For a man just back from leading England to an early knockout in the world Twenty20, and on the back of a season that has seen three wins out of 11 tests, a sorry record that has seen his country lose their number one spot in the world rankings, Stuart Broad is in a remarkably bullish mood as he makes final preparations before leaving for India on Thursday.
The 26-year-old all-rounder has become an indispensable component of the England team but, after a succession of outstanding seasons for county and country, Broad has endured a difficult year, accused of losing his pace, of playing a part in the twitter parody of Kevin Pietersen by a man reported to be a personal friend of Broad’s, and of being a part of an England team that has lost it’s mojo.
Broad accepts the last point with hands held high, but not the rest. “I returned home from the world T20 with mixed emotions,” he explains. “I was very proud to captain my country but it can be carnage in T20 and even the best death bowlers in the world, like Malinga, can go for 50-plus. We might have done better at the death ourselves, but what really let us down was losing consistently two or three wickets inside the first six overs.
“I’ve heard some of the criticism levelled at me but, seeing that I was selected three weeks ago in the ICC world test team of the year I couldn’t have been doing too badly this year, could I? I dropped a bit of pace against South Africa because my focus was more on accuracy but, to be honest, I don’t trust the Sky speedometer and at the T20 just finished I was comfortably making speeds of 85 and 86 mph. My stats are up this year too so I’m pretty happy with my form.
“And as for the KP twitter issue, I made a statement immediately when it all came out making it clear I didn’t know anything about it. I know the guy involved, as do many, many other cricketers but, for some reason, the story linked me and only me to him. He (Richard Bailey) apologised to me for putting me in an awkward situation, which it did, but me and KP have no problems over it.”
Pietersen, of course, has dominated much of the England talk over the past year, and he continues to do so now that he has made up with the England team, the management and the ECB, made himself available for all formats of the game and been subsequently selected for the India tour.
Broad seems comfortable with the re-introduction of England’s best batsman. “Look, he’s one of our best players, and when you go to a place like India you need your best players. We’re grown men. Our meetings last week were behind closed doors and that’s the way I’d like them to stay, but we’ve all bought into it 100%. To be honest, despite what’s been made out, Kevin’s issues were far more with the ECB than with the players.
“Personally I’m delighted he’s back. I was really disappointed when he retired from T20 back in June because I needed him opening the innings for us as an experienced and explosive player. It was one of many distractions that played a part in our eye not quite being on the ball. Happily he’s had a change of heart, time’s a great healer and after a win or two the whole thing will be completely forgotten.”
Therein lies the problem, though. A win or two? Judging by England’s recent record in the sub-continent, and especially against spin, India in India does not appear to offer too many wins. Broad begs to differ.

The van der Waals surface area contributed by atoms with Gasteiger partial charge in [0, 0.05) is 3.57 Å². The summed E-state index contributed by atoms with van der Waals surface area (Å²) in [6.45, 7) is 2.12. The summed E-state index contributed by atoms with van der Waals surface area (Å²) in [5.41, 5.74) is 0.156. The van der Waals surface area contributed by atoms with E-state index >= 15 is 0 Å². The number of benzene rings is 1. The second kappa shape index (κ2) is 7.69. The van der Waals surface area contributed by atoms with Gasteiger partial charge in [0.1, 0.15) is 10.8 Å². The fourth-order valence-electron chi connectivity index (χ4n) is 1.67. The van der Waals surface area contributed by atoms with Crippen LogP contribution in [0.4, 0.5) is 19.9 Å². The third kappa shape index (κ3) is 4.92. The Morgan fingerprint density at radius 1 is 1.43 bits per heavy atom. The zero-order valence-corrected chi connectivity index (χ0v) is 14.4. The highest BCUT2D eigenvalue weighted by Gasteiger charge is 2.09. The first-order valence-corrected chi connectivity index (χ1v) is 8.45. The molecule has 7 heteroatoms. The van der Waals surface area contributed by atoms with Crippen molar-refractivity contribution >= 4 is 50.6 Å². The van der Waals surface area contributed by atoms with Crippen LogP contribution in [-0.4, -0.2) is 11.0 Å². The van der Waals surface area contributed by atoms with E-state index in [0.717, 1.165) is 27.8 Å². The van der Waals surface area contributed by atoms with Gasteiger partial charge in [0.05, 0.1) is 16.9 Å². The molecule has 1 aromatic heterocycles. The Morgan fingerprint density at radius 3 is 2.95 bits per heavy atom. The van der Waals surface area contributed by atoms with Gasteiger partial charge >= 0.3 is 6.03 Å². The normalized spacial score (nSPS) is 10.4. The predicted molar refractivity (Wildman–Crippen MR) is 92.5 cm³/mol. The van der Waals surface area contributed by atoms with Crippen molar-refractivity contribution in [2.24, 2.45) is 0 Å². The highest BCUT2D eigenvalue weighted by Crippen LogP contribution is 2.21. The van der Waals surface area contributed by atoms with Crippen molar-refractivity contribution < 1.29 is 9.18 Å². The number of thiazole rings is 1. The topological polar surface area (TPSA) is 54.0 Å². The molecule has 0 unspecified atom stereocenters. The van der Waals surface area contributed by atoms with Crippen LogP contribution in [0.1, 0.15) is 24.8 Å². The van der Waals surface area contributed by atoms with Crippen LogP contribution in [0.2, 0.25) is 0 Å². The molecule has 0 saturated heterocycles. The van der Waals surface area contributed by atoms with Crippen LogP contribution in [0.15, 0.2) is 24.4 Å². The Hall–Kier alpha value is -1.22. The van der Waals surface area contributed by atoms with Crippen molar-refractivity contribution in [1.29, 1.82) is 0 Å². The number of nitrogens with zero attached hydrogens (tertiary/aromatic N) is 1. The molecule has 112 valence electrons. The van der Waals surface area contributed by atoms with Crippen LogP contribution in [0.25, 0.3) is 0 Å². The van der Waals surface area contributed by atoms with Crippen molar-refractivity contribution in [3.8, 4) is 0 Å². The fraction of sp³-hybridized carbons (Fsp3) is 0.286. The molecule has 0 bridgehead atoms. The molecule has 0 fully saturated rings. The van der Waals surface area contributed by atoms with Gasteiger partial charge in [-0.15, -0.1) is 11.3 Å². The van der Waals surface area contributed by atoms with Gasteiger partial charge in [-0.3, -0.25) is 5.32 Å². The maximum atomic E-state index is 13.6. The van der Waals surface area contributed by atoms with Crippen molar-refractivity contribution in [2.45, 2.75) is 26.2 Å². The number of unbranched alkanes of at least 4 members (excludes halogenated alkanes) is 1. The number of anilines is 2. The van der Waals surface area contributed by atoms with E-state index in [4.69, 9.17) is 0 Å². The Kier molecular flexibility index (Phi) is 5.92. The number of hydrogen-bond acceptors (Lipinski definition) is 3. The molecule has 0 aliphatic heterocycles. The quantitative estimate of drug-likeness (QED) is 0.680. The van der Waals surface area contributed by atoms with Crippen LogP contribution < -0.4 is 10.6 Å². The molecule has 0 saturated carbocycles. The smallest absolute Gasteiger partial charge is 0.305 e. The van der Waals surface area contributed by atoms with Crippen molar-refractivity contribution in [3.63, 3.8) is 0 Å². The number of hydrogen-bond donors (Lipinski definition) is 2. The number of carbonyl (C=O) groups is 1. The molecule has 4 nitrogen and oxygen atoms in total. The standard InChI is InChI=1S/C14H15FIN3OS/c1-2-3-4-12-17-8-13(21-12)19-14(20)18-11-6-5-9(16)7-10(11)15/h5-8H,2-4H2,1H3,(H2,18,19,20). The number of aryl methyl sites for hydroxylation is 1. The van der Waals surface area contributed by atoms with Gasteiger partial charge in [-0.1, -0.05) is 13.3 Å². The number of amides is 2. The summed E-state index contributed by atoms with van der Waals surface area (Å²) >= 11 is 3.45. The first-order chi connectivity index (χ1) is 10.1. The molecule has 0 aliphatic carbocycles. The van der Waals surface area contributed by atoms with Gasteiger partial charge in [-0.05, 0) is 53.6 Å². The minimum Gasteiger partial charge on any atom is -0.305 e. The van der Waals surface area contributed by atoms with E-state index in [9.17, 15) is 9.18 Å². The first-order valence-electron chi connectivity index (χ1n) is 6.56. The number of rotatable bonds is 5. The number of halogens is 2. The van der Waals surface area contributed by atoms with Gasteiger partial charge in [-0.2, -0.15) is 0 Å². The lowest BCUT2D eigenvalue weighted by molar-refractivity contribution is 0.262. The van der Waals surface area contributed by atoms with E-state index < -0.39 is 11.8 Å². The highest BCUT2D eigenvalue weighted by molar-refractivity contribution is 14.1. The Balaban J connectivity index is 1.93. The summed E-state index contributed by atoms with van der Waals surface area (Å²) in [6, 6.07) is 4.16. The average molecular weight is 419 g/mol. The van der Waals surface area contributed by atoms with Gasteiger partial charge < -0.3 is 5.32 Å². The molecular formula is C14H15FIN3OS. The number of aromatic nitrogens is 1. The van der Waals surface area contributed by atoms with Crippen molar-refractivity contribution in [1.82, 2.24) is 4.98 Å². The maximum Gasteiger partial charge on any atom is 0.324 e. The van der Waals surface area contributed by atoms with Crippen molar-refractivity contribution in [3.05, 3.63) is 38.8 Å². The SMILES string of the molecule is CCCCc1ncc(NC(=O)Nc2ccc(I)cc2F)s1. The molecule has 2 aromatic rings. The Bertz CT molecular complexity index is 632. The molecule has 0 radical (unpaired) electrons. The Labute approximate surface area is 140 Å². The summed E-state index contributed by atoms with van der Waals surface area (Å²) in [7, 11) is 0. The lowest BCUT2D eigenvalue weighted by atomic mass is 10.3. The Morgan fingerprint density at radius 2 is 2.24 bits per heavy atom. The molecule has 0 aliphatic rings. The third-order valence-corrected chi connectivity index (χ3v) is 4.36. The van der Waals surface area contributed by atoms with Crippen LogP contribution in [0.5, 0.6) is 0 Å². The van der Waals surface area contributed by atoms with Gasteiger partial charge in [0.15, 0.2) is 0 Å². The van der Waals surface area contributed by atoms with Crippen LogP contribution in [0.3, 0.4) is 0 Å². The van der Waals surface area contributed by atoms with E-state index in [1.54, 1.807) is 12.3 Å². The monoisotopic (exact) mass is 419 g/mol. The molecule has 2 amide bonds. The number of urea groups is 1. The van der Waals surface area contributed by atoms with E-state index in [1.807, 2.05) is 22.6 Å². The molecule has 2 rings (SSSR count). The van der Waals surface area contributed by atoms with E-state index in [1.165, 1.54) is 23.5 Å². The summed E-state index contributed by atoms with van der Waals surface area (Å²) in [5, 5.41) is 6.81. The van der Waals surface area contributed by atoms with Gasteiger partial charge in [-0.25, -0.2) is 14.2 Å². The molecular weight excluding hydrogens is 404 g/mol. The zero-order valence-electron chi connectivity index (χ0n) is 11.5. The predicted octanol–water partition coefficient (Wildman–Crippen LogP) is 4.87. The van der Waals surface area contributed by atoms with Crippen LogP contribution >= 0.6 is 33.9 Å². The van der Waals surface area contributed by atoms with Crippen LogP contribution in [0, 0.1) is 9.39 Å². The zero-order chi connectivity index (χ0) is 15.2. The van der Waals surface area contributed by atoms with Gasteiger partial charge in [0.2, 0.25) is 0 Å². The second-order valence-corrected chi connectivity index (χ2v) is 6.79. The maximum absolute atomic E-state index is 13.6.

“We learnt a lot from losing last year in the UAE against Pakistan and the first test in Sri Lanka,” he insists. “The biggest thing is that we took December off last year and then went on tour. This time we’re in India for a month before we play them. We shouldn’t be surprised by anything they throw at us and we should be totally acclimatised to the conditions. We will have a wealth of choices, from three seamers and a spinner to even three spinners and two seamers, and I believe we’ll hit the ground running.
“We’ve lost our number one status and the hunted have become the hunters again. Having been at the top of the world rankings we’re desperate to get back and this time create a dynasty. To do that we must win the key moments like we used to, score 450 not 300, take our catches like we did in Australia – I mean, Hashim Amla batted wonderfully for South Africa but we dropped him nine times in four tests - and the lower order batters, especially myself and Graeme Swann, must contribute more.
“The other important aspect about this tour is to embrace India like we did Australia. I’ve toured twice to India. The first time we stayed holed up in our hotel room because of the Mumbai bombings and the second time it was the same during the ICC World Cup. This time we aim to go out and about and enjoy a cricket mad country. The last thing we should do is stay in a hotel for two months.”
What about the security threat? England remain high-profile targets. Broad smiles. “If they’re going to get us they’re going to get us.”
The role of vice-captain appears to be Broad’s, although he insists nobody has told him. The T20 role makes him a captain of one out of three formats with Alistair Cook now leading both the test and ODI team. Does Broad see him taking over one day?
“I think it’s impossible for anyone to captain England in all three formats in England,” he says. “We play all year round, unlike anyone else, and it would just break you to be in charge of everything. As a bowler I couldn’t physically do it in any case. Would I like to captain the test team one day? Who wouldn’t? But Cooky will play until he’s 45, feature in 150 tests and score over 30 test tons, by which time I’ll be long finished.”
That, though, is the distant future. The near future sees Broad and his chums play in India and New Zealand until April, with barely a week at home over Christmas. Tough gig?
Broad shakes his head and laughs. “I love it,” he responds. “And I’m hoping we’ll be back at the top at the end of it all.”